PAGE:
‘Online push sets us up for failure’

For the most of the interview Qhawekazi Mtolo’s voice disappears and reappears again.

“Sorry my network connection is terribly bad,” she says. “If it keeps on collapsing during a phone call can you imagine what it does during internet connection?”

Mtolo is a second-year law student at the University of KwaZulu-Natal, and is against the idea of online learning — the current plan for keeping universities working.

Coming from Harding in KwaZulu-Natal, she says as someone from a “deep, deep rural area” she knows that she will be at a disadvantage.

“The online learning will benefit the minority, who are privileged, and will not benefit the majority, who are poor, marginalised and who live in rural remote areas, like myself, with no network coverage. We will not survive it, we will not,” she said.


Universities went into early recess in March as the country went into lockdown. Some have now started their second semester. These include the universities of Cape Town (UCT), Western Cape, Stellenbosch, Johannesburg, Nelson Mandela and Witwatersrand (Wits).

Some universities have made plans to provide laptops to students who do not have these devices. Wits and the University of Johannesburg also announced that they will give 30 gigabytes of data to students while at home. The University of Cape Town has agreements with two cell phone companies for zero-rated data, which will ensure free access to the university’s websites.

For students who don’t have access to the internet, UCT said it will distribute printed learning materials and USB drives so that they can keep up with their courses.

Wits’s vice-chancellor, Adam Habib, said for those students who cannot manage online learning the university will consider methods such as boot camps to ensure that they catch up once contact teaching resumes.

The universities are going ahead with these plans, despite some apparently being not entirely ready to resume the academic year.

Nelson Mandela University is still exploring ways of offering learning to all its students. In a statement on Monday, vice-chancellor Sibongile Muthwa said lecturers will use this week to contact students to determine what learning pathway is possible for each of them.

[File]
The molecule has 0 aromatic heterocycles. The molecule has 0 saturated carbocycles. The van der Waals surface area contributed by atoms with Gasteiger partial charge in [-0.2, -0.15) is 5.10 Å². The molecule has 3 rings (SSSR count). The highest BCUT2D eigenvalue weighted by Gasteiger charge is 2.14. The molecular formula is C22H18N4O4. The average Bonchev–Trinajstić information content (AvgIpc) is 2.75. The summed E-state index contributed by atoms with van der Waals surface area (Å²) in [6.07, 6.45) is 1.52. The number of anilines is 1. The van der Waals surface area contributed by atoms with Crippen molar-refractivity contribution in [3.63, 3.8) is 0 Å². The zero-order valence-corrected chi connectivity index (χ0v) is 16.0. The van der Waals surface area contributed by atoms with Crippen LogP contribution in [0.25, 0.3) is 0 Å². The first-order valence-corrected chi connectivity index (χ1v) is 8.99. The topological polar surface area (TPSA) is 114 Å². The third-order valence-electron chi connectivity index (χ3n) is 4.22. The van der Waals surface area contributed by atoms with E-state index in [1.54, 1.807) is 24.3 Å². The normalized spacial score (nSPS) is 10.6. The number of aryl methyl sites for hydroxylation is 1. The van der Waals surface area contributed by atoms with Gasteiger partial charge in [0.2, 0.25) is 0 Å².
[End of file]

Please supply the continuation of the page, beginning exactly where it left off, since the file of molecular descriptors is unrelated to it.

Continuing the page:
“As such, a number of initiatives are being explored in relation to creating access to the devices necessary to ensure access to online learning resources, as well as using other remote learning approaches,” she said.

The University of the Western Cape said that 30% of its student population does not have access to resources that will enable online learning and called for donations for items such as laptops and data.

Even so, acting vice-chancellor Vivienne Lawack said academic work will start on April 20. The university would also use other means such as flash drives and print to ensure that no student is left behind.

The universities of Limpopo and Pretoria have decided that they are not yet ready to re-open.

Tawana Kupe, the vice-chancellor of the University of Pretoria, said plans to start the second semester online on April 20 had been postponed until the university is able to provide all students with the necessary devices. The university will now resume teaching and learning online on May 4.

The University of Limpopo’s vice-chancellor, Mahlo Mokgalong, told students in a statement that the university is undertaking a survey to establish the needs of students in relation to devices and internet access.

Mokgalong said the university was also trying to secure funds to buy devices for needy students and is in negotiations for zero rating on internet connectivity. He said the university will start online learning “shortly”.

The South African Union of Students (Saus) has made it clear that it does not support online learning if some students and institutions will be left behind. It said in a statement this week that students must be allowed back to their residences where they can get access to wi-fi.

About 6000 students in the country are still living in residences, some because they come from other countries and could not get home.

Saus has also said that before adopting online learning, universities must develop digital infrastructure, train academics and ensure that students, in particular those in their first year, understand the changes.

A Wits lecturer, who asked not to be named, says the disruption caused by the pandemic happened very early in the academic year when new students were finding their way to the university environment.